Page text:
Woken at an unsociable 05:40 with "Dad could you get my snack?" by 3 breakfasts Moll I escaped to the sea. The recently neglected Kettleness produced 2 Velvet Scoter and the first Fulmar for weeks. The wind strengthened and shifted more to the north making viewing an uncomfortable experience so after an hour I packed up.
Back home and sheltered from the northerly the garden was rather pleasant and even after mowing the grass (lawn would be flattery) and digging out the clogged up drainage ditch I still managed some rather good birds. 3 Crossbill were the stars, 2nd garden record, but Treecreeper, 8 Mallard, Tree Sparrow, 2 Marsh Tit and Great Black-backed Gull added interest. Siskin are still about and the Chaffinch flock is approaching 50 but Goldfinch are down to 3 and Greenfinch to a similarly low number. Red Grouse continue to threaten to get on to the "in the garden list" but are still 100m or so shy. The daily trickle of Redwings and Fieldfares appears to have dried up although Redwing are still around and about in small numbers.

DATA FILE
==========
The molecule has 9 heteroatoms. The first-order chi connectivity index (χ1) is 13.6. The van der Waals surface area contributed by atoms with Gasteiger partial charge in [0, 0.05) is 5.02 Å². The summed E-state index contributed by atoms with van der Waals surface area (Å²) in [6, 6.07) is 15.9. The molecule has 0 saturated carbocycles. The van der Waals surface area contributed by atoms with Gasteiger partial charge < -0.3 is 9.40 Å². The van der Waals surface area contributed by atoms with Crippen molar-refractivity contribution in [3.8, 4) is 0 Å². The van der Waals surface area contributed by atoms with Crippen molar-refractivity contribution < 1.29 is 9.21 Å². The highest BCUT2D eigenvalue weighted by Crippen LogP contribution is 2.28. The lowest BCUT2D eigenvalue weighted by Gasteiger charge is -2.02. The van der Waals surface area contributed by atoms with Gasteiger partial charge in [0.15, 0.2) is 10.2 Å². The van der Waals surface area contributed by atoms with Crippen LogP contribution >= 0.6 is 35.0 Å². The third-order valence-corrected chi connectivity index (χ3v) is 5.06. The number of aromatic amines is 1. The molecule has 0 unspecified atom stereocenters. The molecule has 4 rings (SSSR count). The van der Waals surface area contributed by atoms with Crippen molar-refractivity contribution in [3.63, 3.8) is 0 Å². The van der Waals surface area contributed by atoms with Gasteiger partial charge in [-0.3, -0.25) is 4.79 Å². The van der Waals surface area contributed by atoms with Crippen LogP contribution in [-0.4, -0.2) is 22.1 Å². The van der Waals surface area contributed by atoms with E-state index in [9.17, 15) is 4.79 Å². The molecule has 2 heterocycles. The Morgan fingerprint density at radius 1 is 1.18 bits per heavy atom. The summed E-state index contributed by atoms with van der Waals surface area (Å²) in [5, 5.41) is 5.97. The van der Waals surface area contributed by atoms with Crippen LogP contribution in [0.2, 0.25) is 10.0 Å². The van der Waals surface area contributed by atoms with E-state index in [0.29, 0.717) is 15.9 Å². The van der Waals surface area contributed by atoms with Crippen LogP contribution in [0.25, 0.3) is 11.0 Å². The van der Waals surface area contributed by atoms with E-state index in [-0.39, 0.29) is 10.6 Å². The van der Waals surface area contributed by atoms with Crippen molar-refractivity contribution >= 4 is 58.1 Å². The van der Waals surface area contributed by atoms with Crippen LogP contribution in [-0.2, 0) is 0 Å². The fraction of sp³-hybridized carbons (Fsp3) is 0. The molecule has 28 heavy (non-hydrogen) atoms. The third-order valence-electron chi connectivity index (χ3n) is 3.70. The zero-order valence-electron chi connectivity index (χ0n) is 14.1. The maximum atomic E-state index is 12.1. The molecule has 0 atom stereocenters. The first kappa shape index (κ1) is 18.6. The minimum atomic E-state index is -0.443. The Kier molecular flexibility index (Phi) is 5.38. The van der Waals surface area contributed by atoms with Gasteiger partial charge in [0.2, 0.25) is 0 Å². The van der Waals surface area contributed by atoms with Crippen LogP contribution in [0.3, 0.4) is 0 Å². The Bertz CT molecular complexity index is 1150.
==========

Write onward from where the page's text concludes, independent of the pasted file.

The rebuilt cafe at Sandsend was reopened this weekend, more seats and more windows plus a rather sumptuous veranda. The "closest to the sea cafe in the UK" one suspects. A drake Eider, c40 Common Scoter and the usual gulls were espied from its cosy interior this after'.
The sea was huge and approaching the high tide was threatening to engulf the road. (It did soak some friends who ventured a little too close on foot.) A small Common Seal sought shelter a little way up the stream and proved to be a popular attraction.